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At the minute, it removes 1 or 2 asteroids, but not all that appear on screen, i think there's a flaw in this method, but i'm not sure what...

    public void CollisionDetection()
    {
        for (int i = 0; i < ship.bullets.Count; i++)
        {
            Rectangle shipRectangle = new

Rectangle((int)ship.ShipPosition.X, (int)ship.ShipPosition.Y, shipTexture.Width, shipTexture.Height);

            for (j = 0; j < asteroidPositions.Count; j++)
            {
                asteroidRectangle = new Rectangle((int)asteroidPositions[j].X,

(int)asteroidPositions[j].Y, asteroidTexture.Width, asteroidTexture.Height);

                Vector2 position1 = asteroidPositions[j];
                Vector2 position2 = ship.bullets[i];

                float Cathetus1 = Math.Abs(position1.X - position2.X);
                float Cathetus2 = Math.Abs(position1.Y - position2.Y);

                Cathetus1 *= Cathetus1;
                Cathetus2 *= Cathetus2;

                distance = (float)Math.Sqrt(Cathetus1 +

Cathetus2);

                if ((int)distance < asteroidTexture.Width)
                {
                    score += 20;
                    asteroidPositions.RemoveAt(j);
                    j--;
                }
             }
                if (shipRectangle.Intersects(asteroidRectangle))
                {
                    lives--;
                    asteroidPositions.RemoveAt(j);
                }

            if (lives == 0)
                Exit();
        }
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suggest you rename position1 into asteoridPosition and position2 into shipPosition. Just for better readability… –  dStulle Nov 15 '10 at 20:24
    
What is the j-- for after the removal of the asteroid? –  dStulle Nov 15 '10 at 21:25

1 Answer 1

I think you got some of the code wrong. You just should separate the X and Y axis during distance comparison, if the Y distance is smaller than the width and the X distance is smaller than the height than there is a collision.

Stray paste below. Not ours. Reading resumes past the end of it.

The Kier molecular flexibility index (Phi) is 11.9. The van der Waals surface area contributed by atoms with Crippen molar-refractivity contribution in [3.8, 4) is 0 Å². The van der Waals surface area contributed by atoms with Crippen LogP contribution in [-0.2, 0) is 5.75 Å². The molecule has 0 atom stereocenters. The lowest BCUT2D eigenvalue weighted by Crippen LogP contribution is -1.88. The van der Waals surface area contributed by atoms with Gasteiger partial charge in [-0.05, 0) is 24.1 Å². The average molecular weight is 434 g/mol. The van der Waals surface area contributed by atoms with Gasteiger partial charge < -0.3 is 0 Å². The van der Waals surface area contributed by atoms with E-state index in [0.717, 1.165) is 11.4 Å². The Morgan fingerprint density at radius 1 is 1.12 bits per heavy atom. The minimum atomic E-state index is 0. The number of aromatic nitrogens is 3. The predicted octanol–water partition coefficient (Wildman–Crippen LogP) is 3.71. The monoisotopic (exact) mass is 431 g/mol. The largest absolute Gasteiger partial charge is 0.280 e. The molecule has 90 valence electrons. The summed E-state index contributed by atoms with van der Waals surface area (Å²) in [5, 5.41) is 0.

I assume the Position is the Middle of the object otherwise the algorithm would be far more complicated. I also assume the Bullet has virtually no size and that the x.axis is the width and the y.axis is the height. Without seeing the rest of the code its hard to tell ;-)

My suggestion:

                Vector2 asteroidPosition = asteroidPositions[j];
                Vector2 shipPosotion = ship.bullets[i];

                float distanceX = Math.Abs(asteroidPosition.X - shipPosotion.X);
                float distanceY = Math.Abs(asteroidPosition.Y - shipPosotion.Y);

                if ((int)distanceX < asteroidTexture.Width and (int)distanceY < asteroidTexture.Height )
                {
                    score += 20;
                    asteroidPositions.RemoveAt(j);
                    j--;
                }

This code is not tested at all, i even don't have a clue which language this actually is. So just take it as inspiration. Hope it will work out.

P.S.: If you are interested I could mail you the source code of some asteroid shooting game I did a while ago to study it…

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It's Xna, so C#... I'm actually using similar code from other game tutorial –  Joe Nov 15 '10 at 21:02
    
Maybe your collision code is'nt wrong at all if you are handling with round objects. Maybe the problem lies within the RemoveAt() method of the asteroidPositions object. –  dStulle Nov 15 '10 at 21:10
    
Well, the bullet sometimes goes "over" asteroids, about once every so often it'll properly hit and remove an asteroid... –  Joe Nov 15 '10 at 21:18

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